Making things just that bit more difficult is the fact that you have no diagonal movement. Avoiding incoming ships often involves a tricky sequence of precise incremental movements--up then left, up then left, up then left--across the screen. Also, the Nokia 6600's tiny display means utter claustrophobia. There's no margin for error. Movements have to be exact--a fraction of a millimeter can separate you from destruction or escape. Unforgiving? The word doesn't do this game justice. Fortunately, Playlogic isn't entirely heartless. You have a generous shield to protect against enemy fire, and this can be recharged with pickups. You can also gain extra lives throughout each stage. Most primary weapons autofire, so you don't have to keep punching the 5 key--although this will improve your fire rate, so you will do it anyway. Mercifully, once you've completed a level, it becomes selectable from the main menu, so you don't have to play from the beginning every time you load up. This is a vital acknowledgement that you don't always have the luxury of playing from beginning to end with mobile games.

Will you want to spend a few hours with a retro blaster? You will when you see Xyanide in motion. Even when the screen is thick with bullets, explosions, and swooping spacecraft, the animation is slick and surprisingly consistent. Attack waves are varied, ranging from tiny craft that hug the edges of the screen to bulky battleships that barge down the middle, making way for no one. In between, you get ships that spin across the screen, streaming from top to bottom, bottom to top, or splitting rank and exploding off in multiple directions. You get ships that suddenly speed up or slow down, ships that spiral out from behind you in enormous attack arcs, and ships that just bob up and down blasting at you, creating a slalom of fizzing electronic death. Besides the basic attack waves, there are other enemies lurking on each stretch of the journey. As in R-Type, you get the sneaky, hard-to-spot walkers that trudge along the base and top lines of the screen, subtly firing deadly homing bullets at you. Then there are the indestructible space mines, which blast out bullets all around themselves. There are devices that run parallel to each other along steel rails, trailing an energy-zapping force field between them. It means there's never anywhere on the screen to hide. You just have to keep moving, anticipating, reading enemy movement, and reacting in a nanosecond.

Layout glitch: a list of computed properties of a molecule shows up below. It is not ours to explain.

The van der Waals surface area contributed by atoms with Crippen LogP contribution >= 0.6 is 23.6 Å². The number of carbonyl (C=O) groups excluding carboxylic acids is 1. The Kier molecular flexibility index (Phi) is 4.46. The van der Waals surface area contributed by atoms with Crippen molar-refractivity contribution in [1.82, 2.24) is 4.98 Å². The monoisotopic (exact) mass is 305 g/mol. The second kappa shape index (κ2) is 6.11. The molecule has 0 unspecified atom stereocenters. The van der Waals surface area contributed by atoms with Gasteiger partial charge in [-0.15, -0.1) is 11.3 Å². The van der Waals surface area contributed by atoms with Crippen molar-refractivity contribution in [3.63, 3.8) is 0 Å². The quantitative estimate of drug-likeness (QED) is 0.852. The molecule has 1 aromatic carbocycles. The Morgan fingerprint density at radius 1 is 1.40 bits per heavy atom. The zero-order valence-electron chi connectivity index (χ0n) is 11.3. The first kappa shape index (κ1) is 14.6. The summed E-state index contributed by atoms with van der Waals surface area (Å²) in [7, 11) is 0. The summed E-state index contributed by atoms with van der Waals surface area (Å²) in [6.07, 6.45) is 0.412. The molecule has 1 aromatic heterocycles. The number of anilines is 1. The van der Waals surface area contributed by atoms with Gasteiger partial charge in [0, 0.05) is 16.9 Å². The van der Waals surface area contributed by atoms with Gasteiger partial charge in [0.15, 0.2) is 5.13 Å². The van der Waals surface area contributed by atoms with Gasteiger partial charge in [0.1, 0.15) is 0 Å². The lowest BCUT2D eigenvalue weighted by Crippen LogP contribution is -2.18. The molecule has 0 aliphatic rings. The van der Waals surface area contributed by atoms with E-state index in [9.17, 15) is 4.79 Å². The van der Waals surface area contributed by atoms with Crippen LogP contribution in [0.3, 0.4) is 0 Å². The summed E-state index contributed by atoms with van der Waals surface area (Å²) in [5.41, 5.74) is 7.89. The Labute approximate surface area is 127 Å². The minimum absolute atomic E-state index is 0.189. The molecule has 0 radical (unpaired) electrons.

End-of-level bosses range from massive destroyer craft with lone weak spots to bouncy, spiky organic balls and pure, starlike energy spheres that just need to be blasted continuously until they explode (while you avoid their ceaseless streams of deadly laser fire, of course). There's nothing particularly new--you've seen all this before from Gradius all the way through to, well, Gradius V on the PS2--but as a "best of alien attack strategies" compilation, Xyanide is authoritative and intricately researched.

Careful, Drake. Careful.

Careful, Drake. Careful.

The backgrounds provide typical sci-fi shooter fare--various tunnels and corridors, all well drawn and well colored with some excellent parallax scrolling to add depth. On stage 11 for example, you're speeding through a vast cavern with several layers of stalagmites and stalactites in the background and huge steel supports in the foreground, so that the environment seems to surround your craft.

Add a decent range of sound effects for different weapons and explosions, and a John Carpenter-style sinister synth soundtrack, and that, ladies and gentlemen, is Xyanide. For newcomers to the genre, and those used to downloading more-sedate fare to their handsets, this is going to be a shocking wake-up call. The action is demanding, unyielding, invigorating, and frustrating. Fans of the shooter genre need to get this one as soon as possible.

The Good

  • Many hours of gameplay  
  • Wonderfully authentic  
  • Great scenery  
  • Incredibly challenging.

The Bad

  • Derivative game design  
  • totally uncompromising.

Posted on Mar 18, 2005